The IRS reminds everyone that if it needs to contact someone, it will only do so through snail mail. If someone believes a scam artist has contacted them, they should file a complaint with the FBI or Federal Trade Commission immediately.

Scammers are also pretending to be from Social Security, threatening to suspend benefits to due to COVID-19 or coronavirus-related office closures. The Social Security Administration said it will not suspend or discontinue benefits because its offices have been closed.

If anyone has received a letter, text or email they believe to be suspicious, about an alleged problem with a beneficiary’s Social Security number, account, or payments, they should not respond or hang up. They are urged to report the scam using the SSA’s online form at

There have also been reports of scammers sending robocalls and text messages, and targeting people on social media pitching fake cures, testing devices, fraudulent respiratory masks and a host of other suspicious products and claims.

Anyone who sees a COVID-19 related scam should contact the Pennsylvania Attorney General’s Office at 1-800-441-2555.
Connecting Creatively with Older Adults

Here’s a great activity for children while they are home: Create cards and pictures and send them to nursing facilities in their community. If you are not sending it to a specific person, you can address it to the activity department or social services at the facility and mark the envelope “for distribution to residents.”

Facilities are most likely still accepting mail and should have a procedure in place to process the mail safely. In some cases, the facility may hold it for later distribution.

Pennsylvania’s Long-Term Care Ombudsman Volunteers invite everyone to create videos and pictures of love and support to share on their Facebook page.
Seeking Volunteers

Food banks and other organizations that distribute food to older adults are in desperate need of volunteers during the COVID-19 outbreak. With many regular volunteers who are older choosing to stay home and limit social interaction, others are encouraged to step up.
Anyone interested in volunteering can call 211 to learn about the different organizations in their community that could use the help.

The House and Senate’s session days focused on COVID-19. Both chambers passed resolutions to allow members the ability to vote remotely.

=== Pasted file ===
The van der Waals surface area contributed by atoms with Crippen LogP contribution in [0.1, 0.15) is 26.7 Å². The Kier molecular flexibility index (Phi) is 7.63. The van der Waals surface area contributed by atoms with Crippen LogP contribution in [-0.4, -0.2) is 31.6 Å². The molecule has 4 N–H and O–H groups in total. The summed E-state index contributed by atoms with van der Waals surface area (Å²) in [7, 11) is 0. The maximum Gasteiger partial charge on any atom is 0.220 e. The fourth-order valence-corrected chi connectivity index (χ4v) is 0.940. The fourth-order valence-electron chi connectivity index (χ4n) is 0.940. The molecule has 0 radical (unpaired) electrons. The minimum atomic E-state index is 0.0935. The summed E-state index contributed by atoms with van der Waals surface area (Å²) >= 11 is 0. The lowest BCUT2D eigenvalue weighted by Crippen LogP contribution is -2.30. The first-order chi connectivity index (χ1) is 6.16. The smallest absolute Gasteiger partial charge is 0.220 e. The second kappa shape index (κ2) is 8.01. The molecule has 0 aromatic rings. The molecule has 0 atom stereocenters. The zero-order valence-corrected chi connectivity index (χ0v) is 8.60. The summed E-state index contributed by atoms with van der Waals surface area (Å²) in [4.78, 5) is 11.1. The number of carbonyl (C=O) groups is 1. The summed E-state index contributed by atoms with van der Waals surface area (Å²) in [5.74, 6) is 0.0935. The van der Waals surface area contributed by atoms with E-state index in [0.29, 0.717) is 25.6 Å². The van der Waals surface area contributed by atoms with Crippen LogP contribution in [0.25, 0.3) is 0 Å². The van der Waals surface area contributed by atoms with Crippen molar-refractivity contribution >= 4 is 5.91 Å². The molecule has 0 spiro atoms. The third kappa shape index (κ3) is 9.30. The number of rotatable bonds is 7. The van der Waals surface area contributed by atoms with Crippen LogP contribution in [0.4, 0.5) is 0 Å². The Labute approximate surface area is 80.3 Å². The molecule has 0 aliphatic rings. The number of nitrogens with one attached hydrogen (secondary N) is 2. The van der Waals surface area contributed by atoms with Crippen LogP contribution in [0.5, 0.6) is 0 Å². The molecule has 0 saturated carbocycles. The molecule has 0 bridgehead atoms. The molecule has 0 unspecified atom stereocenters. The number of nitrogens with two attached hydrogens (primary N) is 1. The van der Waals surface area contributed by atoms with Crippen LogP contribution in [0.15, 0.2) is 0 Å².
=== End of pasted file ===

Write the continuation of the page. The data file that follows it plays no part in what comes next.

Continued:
On March 27, Governor Wolf signed a few bills that fight the COVID-19 pandemic in Pennsylvania.
  • House Bill 1232 (Dunbar) – Provides $50 million for the Wolf administration to purchase medical equipment and supplies for hospitals, nursing facilities, and emergency medical services to meet the urgent needs of patients and staff.
  • Senate Bill 422 (Vogel) – Reschedules the 2020 primary election from April 28 to June 2, allows counties to begin processing and tabulating mail ballots beginning at 7 a.m. on election day, and allows counties to temporarily consolidate polling places without court approval and eases other rules regarding location and staffing of polling places for the primary.
  • House Bill 68 (Ryan) – Makes applying for unemployment compensation easier for workers affected by the COVID-19 pandemic.
  • The Senate Appropriations Committee concluded budget hearings on March 4.
  • The House Appropriations Committee concluded budget hearings on March 5.
  • All March voting and informational committee meetings were canceled.

The Senate returns to session Monday, April 6. The House returns Tuesday, April 14.
PACE Pharmacy Program Offers Early Prescription Refills (and Free Home Delivery) During COVID-19 Mitigation Effort

For older Pennsylvanians heeding the directives to stay at home and limit social interaction during the COVID-19 outbreak, getting medications refilled can become an additional worry. That’s why the Pharmaceutical Assistance Contract for the Elderly (PACE) started on March 5 to grant enrollees early prescription refills on most medications.

Under regular circumstances, enrollees must use 75% of their supply before refills will be reimbursed. PACE will now reimburse refills purchased before 75% of the days’ supply has passed. The exceptions are opioids and other controlled substances, which will be handled on a case-by-case basis.

Enrollees who would like to receive this exception should contact their pharmacy provider and ask for free home delivery. PACE has also waived the requirements for pharmacies to obtain delivery signatures, so medications can be left at enrollees’ doors, eliminating the need for social interaction.

If enrollees are having difficulties in obtaining their refills, they can contact PACE cardholder services at 1-800-225-7223.